Why hate came to the progressive island of Charlottesville


charlottesville Why hate came to the progressive island of Charlottesville Why hate came to the progressive island of Charlottesville gettyimages 831158986
VanBuesking (L) watches as his daughter Avi, 2, marks on the
street with chalk during a vigil where 32-year-old Heather Heyer
was killed when a car plowed into a crowd of people protesting
against the white supremacist Unite the Right rally August 13,
2017 in Charlottesville, Virginia.

Getty Images

CHARLOTTESVILLE, Va. (AP) — The white nationalists behind last
weekend’s violent rally found an appealing target in the historic
town where Thomas Jefferson founded a university and an
outspoken, progressive mayor declared his city the “capital of
the resistance” to President Donald Trump.

For more than a year, the Charlottesville government has also
been engaged in contentious public soul searching over its
Confederate monuments, a process that led to the decision to
remove a statue of Gen. Robert E. Lee.

All those factors made this community a symbolically powerful
backdrop for what’s considered the largest white nationalist
gathering in at least a decade.

“We are a progressive, tolerant city. We are also a Southern
city,” Mayor Mike Signer said. About a year and a half ago,
Charlottesville “decided to launch on the difficult but essential
work of finally telling the truth about race. That made us a
target for tons of people who don’t want to change the

On the eve of Saturday’s rally, hundreds of white men marched
through the University of Virginia campus, holding torches and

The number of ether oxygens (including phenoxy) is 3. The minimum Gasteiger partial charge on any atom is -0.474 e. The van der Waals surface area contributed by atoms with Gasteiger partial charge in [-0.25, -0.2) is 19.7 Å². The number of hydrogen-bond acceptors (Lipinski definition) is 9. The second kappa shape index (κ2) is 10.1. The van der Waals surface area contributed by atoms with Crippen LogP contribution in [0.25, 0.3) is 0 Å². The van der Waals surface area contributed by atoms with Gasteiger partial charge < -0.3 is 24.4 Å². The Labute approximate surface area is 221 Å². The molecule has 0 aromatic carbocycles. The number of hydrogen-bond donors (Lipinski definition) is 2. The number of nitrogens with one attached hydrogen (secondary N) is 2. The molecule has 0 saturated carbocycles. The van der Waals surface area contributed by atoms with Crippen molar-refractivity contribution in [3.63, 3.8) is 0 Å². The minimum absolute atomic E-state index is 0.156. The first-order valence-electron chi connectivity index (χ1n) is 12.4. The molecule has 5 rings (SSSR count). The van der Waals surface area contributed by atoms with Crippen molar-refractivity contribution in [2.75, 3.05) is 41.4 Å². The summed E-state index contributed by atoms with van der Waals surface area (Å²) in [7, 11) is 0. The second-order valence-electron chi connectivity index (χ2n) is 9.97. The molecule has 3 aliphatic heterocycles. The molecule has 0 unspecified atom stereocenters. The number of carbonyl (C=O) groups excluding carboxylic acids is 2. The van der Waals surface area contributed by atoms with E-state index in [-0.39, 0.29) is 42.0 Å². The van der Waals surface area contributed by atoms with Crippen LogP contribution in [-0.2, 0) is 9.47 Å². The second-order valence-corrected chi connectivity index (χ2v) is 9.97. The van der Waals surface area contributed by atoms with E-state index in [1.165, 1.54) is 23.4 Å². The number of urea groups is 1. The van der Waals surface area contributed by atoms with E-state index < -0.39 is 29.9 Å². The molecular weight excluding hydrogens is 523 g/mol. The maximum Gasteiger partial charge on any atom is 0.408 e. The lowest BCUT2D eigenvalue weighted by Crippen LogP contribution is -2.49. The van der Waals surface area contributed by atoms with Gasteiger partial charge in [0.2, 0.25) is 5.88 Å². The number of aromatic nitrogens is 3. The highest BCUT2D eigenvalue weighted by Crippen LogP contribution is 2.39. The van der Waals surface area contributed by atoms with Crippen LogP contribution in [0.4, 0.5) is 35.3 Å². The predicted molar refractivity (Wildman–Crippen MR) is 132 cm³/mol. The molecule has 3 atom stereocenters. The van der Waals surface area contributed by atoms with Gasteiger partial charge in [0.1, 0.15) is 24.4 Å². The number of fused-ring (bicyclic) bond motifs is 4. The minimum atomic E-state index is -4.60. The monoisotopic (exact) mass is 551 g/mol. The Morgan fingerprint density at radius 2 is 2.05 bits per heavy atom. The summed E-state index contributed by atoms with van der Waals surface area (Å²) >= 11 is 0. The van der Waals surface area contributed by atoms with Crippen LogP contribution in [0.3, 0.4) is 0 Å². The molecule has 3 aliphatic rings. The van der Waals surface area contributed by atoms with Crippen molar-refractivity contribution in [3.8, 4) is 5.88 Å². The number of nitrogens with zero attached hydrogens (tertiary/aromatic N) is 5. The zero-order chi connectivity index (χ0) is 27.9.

chanting racist and anti-Semitic slogans. The next morning, many
looked like they were dressed for war as they made their way to
Emancipation Park.

They clashed with counter-protesters in a stunning display of
violence before authorities forced the crowd to disperse. Later,
a car plowed into a crowd of demonstrators, killing 32-year-old
Heather Heyer and injuring 19 others.

With a population of around 47,000, Charlottesville is a
progressive island in a conservative part of Virginia.

The funky, cosmopolitan town is nestled in the rolling foothills
of the Blue Ridge Mountains. It’s known for being home to
Jefferson’s plantation, Monticello, and the place where the Dave
Matthews Band got its start.

The heart of its downtown is an open-air pedestrian mall lined
with restaurants, bars and quirky boutiques. Tourists flock to
Charlottesville not only for the history and culture but also to
visit the wineries that dot the countryside just outside of town.

Charlottesville was easily overwhelmed by the numbers that showed
up Saturday, said Ed Ayers, a leading Civil War scholar who
taught at UVA for decades before moving to Richmond.

Despite Virginia’s bloody part in the Civil War, Ayers said, the
Lee statue does not have a significant historical connection to
Charlottesville. The city “did not play a central role in the war
at all, he explained, and the statue was not erected until the
1920s, when Jim Crow laws were eroding the rights of black